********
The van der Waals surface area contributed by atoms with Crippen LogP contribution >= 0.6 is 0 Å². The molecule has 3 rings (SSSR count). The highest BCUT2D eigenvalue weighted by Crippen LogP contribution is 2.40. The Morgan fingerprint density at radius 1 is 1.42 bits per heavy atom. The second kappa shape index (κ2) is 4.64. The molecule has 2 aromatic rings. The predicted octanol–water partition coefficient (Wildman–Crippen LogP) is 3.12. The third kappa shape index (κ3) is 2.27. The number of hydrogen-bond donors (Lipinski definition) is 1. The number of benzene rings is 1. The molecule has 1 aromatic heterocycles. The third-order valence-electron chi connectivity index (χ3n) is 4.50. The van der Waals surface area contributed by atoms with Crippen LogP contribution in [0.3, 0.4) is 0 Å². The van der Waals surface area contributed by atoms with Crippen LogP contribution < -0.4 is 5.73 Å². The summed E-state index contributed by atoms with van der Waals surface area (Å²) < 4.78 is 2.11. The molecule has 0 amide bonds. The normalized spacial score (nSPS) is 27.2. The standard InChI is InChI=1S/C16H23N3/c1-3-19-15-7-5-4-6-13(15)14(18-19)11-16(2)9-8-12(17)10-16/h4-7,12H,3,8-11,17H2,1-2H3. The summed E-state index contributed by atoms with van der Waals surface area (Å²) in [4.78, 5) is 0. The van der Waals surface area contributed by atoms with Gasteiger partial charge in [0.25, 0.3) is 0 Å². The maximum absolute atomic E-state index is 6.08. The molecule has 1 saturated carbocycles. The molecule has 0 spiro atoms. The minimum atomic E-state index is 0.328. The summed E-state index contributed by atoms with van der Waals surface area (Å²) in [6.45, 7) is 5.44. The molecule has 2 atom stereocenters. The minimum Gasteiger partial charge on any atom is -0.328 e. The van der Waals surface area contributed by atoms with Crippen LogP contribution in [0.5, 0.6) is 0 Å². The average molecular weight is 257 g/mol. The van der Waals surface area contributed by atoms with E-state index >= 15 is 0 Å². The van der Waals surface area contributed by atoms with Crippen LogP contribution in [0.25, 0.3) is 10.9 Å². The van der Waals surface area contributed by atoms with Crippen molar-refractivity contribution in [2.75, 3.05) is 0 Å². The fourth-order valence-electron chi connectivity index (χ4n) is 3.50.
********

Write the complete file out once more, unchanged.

The van der Waals surface area contributed by atoms with Crippen LogP contribution >= 0.6 is 0 Å². The molecule has 3 rings (SSSR count). The highest BCUT2D eigenvalue weighted by Crippen LogP contribution is 2.40. The Morgan fingerprint density at radius 1 is 1.42 bits per heavy atom. The second kappa shape index (κ2) is 4.64. The molecule has 2 aromatic rings. The predicted octanol–water partition coefficient (Wildman–Crippen LogP) is 3.12. The third kappa shape index (κ3) is 2.27. The number of hydrogen-bond donors (Lipinski definition) is 1. The number of benzene rings is 1. The molecule has 1 aromatic heterocycles. The third-order valence-electron chi connectivity index (χ3n) is 4.50. The van der Waals surface area contributed by atoms with Crippen LogP contribution in [0.3, 0.4) is 0 Å². The van der Waals surface area contributed by atoms with Crippen LogP contribution < -0.4 is 5.73 Å². The summed E-state index contributed by atoms with van der Waals surface area (Å²) < 4.78 is 2.11. The molecule has 0 amide bonds. The normalized spacial score (nSPS) is 27.2. The standard InChI is InChI=1S/C16H23N3/c1-3-19-15-7-5-4-6-13(15)14(18-19)11-16(2)9-8-12(17)10-16/h4-7,12H,3,8-11,17H2,1-2H3. The summed E-state index contributed by atoms with van der Waals surface area (Å²) in [4.78, 5) is 0. The van der Waals surface area contributed by atoms with Gasteiger partial charge in [0.25, 0.3) is 0 Å². The maximum absolute atomic E-state index is 6.08. The molecule has 1 saturated carbocycles. The molecule has 0 spiro atoms. The minimum atomic E-state index is 0.328. The summed E-state index contributed by atoms with van der Waals surface area (Å²) in [6.45, 7) is 5.44. The molecule has 2 atom stereocenters. The minimum Gasteiger partial charge on any atom is -0.328 e. The van der Waals surface area contributed by atoms with Crippen LogP contribution in [0.5, 0.6) is 0 Å². The average molecular weight is 257 g/mol. The van der Waals surface area contributed by atoms with E-state index >= 15 is 0 Å². The van der Waals surface area contributed by atoms with Crippen LogP contribution in [0.25, 0.3) is 10.9 Å². The van der Waals surface area contributed by atoms with Crippen molar-refractivity contribution in [2.75, 3.05) is 0 Å². The fourth-order valence-electron chi connectivity index (χ4n) is 3.50.